Story Points Explained – A Comprehensive Guide

Story points estimation is an estimation method that is often used in agile software development.

Story points are a unit of measure used in agile project management to estimate and compare the complexity, effort, and relative size of features or user stories within a project.

Instead of providing precise time-based estimates, teams assign story points collaboratively, employing a relative sizing approach. This methodology allows for a more flexible and adaptive project planning process that acknowledges the inherent uncertainty in software development.

Agile methodologies, such as Scrum, commonly employ story points as a way to facilitate more accurate and consistent estimation of work.

Relative Sizing

Story points work on the fundamental principle of relative sizing. Rather than asking team members to estimate requirements in days and hours, Story Points instead focus on determining the relative sizing of tasks.

Anecdotally, it’s easier to say whether one task is larger or smaller than another; however, accurately predicting the exact time involved in each task is significantly more difficult.

Story Point Scale

There are a number of different scales that can be chosen for modelling story points. The most common scale is the Fibonacci sequence.

The Fibonacci sequence is non-linear, where the gap between each successive number increases as the sequence progresses

1, 2, 3, 5, 8, 13, 21, 34, 55, 89, 144, …

The non-linear quality of a story points scale is important – because this models the uncertainty and variability in attempting to estimate work of different sizes.

For example, if one task is an 8, and another task is a bit more work, if you were using a basic linear sequence, you might say the bigger task is a 9. However, how accurately did you estimate the 8? How accurately did you estimate that the bigger task is only “a bit more work”? With a non-linear story point scale, you’re forced to pick the next non-linear number. So if it’s bigger than an 8, it has to be at least a 13.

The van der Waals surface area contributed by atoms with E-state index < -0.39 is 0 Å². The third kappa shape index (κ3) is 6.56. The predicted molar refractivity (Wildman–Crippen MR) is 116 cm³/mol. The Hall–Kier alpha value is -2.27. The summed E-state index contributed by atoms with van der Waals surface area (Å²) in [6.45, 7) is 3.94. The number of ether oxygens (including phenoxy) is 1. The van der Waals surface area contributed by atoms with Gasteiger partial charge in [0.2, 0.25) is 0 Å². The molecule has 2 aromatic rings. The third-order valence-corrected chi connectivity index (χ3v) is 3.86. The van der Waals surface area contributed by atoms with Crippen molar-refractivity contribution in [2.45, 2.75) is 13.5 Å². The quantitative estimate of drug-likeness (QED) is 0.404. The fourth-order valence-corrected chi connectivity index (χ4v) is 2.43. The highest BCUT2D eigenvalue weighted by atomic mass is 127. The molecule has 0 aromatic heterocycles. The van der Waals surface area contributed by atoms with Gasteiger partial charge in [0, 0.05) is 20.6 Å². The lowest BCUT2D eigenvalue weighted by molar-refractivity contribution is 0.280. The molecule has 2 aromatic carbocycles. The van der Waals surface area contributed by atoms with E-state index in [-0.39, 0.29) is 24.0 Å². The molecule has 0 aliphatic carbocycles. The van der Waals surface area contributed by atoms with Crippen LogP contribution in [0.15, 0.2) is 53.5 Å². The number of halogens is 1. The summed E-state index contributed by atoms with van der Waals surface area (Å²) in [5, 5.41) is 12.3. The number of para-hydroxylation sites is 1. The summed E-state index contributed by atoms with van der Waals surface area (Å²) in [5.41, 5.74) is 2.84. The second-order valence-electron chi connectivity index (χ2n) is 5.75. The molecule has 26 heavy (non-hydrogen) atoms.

Whilst the Fibonacci sequence is the most popular scale for Story Points, Powers of 2 and Modified Fibonacci Sequence are common alternatives

  • Powers of 2
    2, 4, 16, 32, 64, 128, 256, …
  • Modified Fibonacci Sequence
    1, 2, 3, 5, 8, 13, 20, 40, 100

The Fibonacci sequence also has an interesting quality that is related to Weber’s Law which is a hypothesis in the field of psychology that relates to human perception, more specifically, the relation between the actual change and the perceived change.

“the just-noticeable difference (JND) between two stimuli is proportional to the magnitude of the stimulus”

In simpler terms, Weber’s law states that a noticeable difference in a stimulus is a constant ratio of the original stimulus.

We can explore Weber’s law with an imaginary scenario.

Imagine you are carrying two weights – a 1kg weight and a 2kg weight. It is easy to determine which is the heavier of the two – after all, the 2kg weight is 100% heavier (twice as heavy) than the 1kg weight.

Now let’s imagine the same scenario but with a 20kg and 21kg weight. The difference is still 1kg, however, it is harder to distinguish between the 20kg and the 21kg weight. Even though the absolute difference in weight is still only 1kg, the 21kg weight is only 5% heavier than the 20kg weight. On the other hand, if we were to have a 20kg and a 40kg weight — the difference becomes noticeable.